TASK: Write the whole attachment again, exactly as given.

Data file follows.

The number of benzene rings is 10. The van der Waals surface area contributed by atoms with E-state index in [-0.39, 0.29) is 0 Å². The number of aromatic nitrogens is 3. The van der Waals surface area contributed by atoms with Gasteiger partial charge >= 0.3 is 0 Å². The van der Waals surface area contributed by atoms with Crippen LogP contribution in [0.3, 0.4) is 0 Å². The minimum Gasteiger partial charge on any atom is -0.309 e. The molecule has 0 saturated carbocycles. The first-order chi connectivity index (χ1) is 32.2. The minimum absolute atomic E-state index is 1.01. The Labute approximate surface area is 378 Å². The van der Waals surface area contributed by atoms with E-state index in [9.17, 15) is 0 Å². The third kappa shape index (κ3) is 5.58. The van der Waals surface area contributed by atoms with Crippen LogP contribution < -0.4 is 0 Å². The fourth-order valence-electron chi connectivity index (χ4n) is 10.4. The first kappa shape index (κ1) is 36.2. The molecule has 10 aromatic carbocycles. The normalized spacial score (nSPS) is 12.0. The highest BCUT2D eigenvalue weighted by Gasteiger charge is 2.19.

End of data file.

The number of benzene rings is 10. The van der Waals surface area contributed by atoms with E-state index in [-0.39, 0.29) is 0 Å². The number of aromatic nitrogens is 3. The van der Waals surface area contributed by atoms with Gasteiger partial charge >= 0.3 is 0 Å². The van der Waals surface area contributed by atoms with Crippen LogP contribution in [0.3, 0.4) is 0 Å². The minimum Gasteiger partial charge on any atom is -0.309 e. The molecule has 0 saturated carbocycles. The first-order chi connectivity index (χ1) is 32.2. The minimum absolute atomic E-state index is 1.01. The Labute approximate surface area is 378 Å². The van der Waals surface area contributed by atoms with E-state index in [9.17, 15) is 0 Å². The third kappa shape index (κ3) is 5.58. The van der Waals surface area contributed by atoms with Crippen LogP contribution < -0.4 is 0 Å². The fourth-order valence-electron chi connectivity index (χ4n) is 10.4. The first kappa shape index (κ1) is 36.2. The molecule has 10 aromatic carbocycles. The normalized spacial score (nSPS) is 12.0. The highest BCUT2D eigenvalue weighted by Gasteiger charge is 2.19.